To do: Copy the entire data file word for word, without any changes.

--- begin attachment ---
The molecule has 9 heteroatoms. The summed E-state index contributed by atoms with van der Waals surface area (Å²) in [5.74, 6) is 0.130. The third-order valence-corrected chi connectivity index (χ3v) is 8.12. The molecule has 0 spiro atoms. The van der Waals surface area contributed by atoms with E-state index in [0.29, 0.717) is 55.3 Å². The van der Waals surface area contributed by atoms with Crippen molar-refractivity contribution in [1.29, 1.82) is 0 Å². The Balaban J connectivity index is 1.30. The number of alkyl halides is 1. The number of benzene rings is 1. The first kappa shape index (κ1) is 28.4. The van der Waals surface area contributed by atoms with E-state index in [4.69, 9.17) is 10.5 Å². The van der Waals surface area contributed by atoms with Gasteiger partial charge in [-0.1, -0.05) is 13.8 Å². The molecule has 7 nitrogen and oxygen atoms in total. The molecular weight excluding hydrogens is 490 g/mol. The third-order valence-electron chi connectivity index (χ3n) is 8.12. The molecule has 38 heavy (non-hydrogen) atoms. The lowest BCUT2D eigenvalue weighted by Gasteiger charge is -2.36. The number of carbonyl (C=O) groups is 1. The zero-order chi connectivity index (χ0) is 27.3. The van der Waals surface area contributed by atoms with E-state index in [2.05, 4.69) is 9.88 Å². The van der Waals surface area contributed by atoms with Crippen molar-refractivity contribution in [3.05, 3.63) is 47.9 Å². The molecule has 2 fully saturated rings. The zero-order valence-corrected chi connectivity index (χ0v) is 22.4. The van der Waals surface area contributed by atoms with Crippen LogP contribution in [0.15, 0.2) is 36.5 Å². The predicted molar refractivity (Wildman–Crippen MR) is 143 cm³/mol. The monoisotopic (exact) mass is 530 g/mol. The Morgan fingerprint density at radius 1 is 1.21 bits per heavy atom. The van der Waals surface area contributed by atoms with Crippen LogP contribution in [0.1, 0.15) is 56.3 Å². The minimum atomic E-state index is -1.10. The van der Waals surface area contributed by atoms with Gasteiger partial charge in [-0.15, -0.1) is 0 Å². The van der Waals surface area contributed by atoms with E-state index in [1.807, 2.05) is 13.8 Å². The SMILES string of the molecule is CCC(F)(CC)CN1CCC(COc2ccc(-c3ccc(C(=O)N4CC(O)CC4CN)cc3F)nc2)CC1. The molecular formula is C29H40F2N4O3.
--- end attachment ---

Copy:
The molecule has 9 heteroatoms. The summed E-state index contributed by atoms with van der Waals surface area (Å²) in [5.74, 6) is 0.130. The third-order valence-corrected chi connectivity index (χ3v) is 8.12. The molecule has 0 spiro atoms. The van der Waals surface area contributed by atoms with E-state index in [0.29, 0.717) is 55.3 Å². The van der Waals surface area contributed by atoms with Crippen molar-refractivity contribution in [1.29, 1.82) is 0 Å². The Balaban J connectivity index is 1.30. The number of alkyl halides is 1. The number of benzene rings is 1. The first kappa shape index (κ1) is 28.4. The van der Waals surface area contributed by atoms with E-state index in [4.69, 9.17) is 10.5 Å². The van der Waals surface area contributed by atoms with Gasteiger partial charge in [-0.1, -0.05) is 13.8 Å². The molecule has 7 nitrogen and oxygen atoms in total. The molecular weight excluding hydrogens is 490 g/mol. The third-order valence-electron chi connectivity index (χ3n) is 8.12. The molecule has 38 heavy (non-hydrogen) atoms. The lowest BCUT2D eigenvalue weighted by Gasteiger charge is -2.36. The number of carbonyl (C=O) groups is 1. The zero-order chi connectivity index (χ0) is 27.3. The van der Waals surface area contributed by atoms with E-state index in [2.05, 4.69) is 9.88 Å². The van der Waals surface area contributed by atoms with Crippen molar-refractivity contribution in [3.05, 3.63) is 47.9 Å². The molecule has 2 fully saturated rings. The zero-order valence-corrected chi connectivity index (χ0v) is 22.4. The van der Waals surface area contributed by atoms with Crippen LogP contribution in [0.15, 0.2) is 36.5 Å². The predicted molar refractivity (Wildman–Crippen MR) is 143 cm³/mol. The monoisotopic (exact) mass is 530 g/mol. The Morgan fingerprint density at radius 1 is 1.21 bits per heavy atom. The van der Waals surface area contributed by atoms with Crippen LogP contribution in [0.1, 0.15) is 56.3 Å². The minimum atomic E-state index is -1.10. The van der Waals surface area contributed by atoms with Gasteiger partial charge in [-0.15, -0.1) is 0 Å². The van der Waals surface area contributed by atoms with E-state index in [1.807, 2.05) is 13.8 Å². The SMILES string of the molecule is CCC(F)(CC)CN1CCC(COc2ccc(-c3ccc(C(=O)N4CC(O)CC4CN)cc3F)nc2)CC1. The molecular formula is C29H40F2N4O3.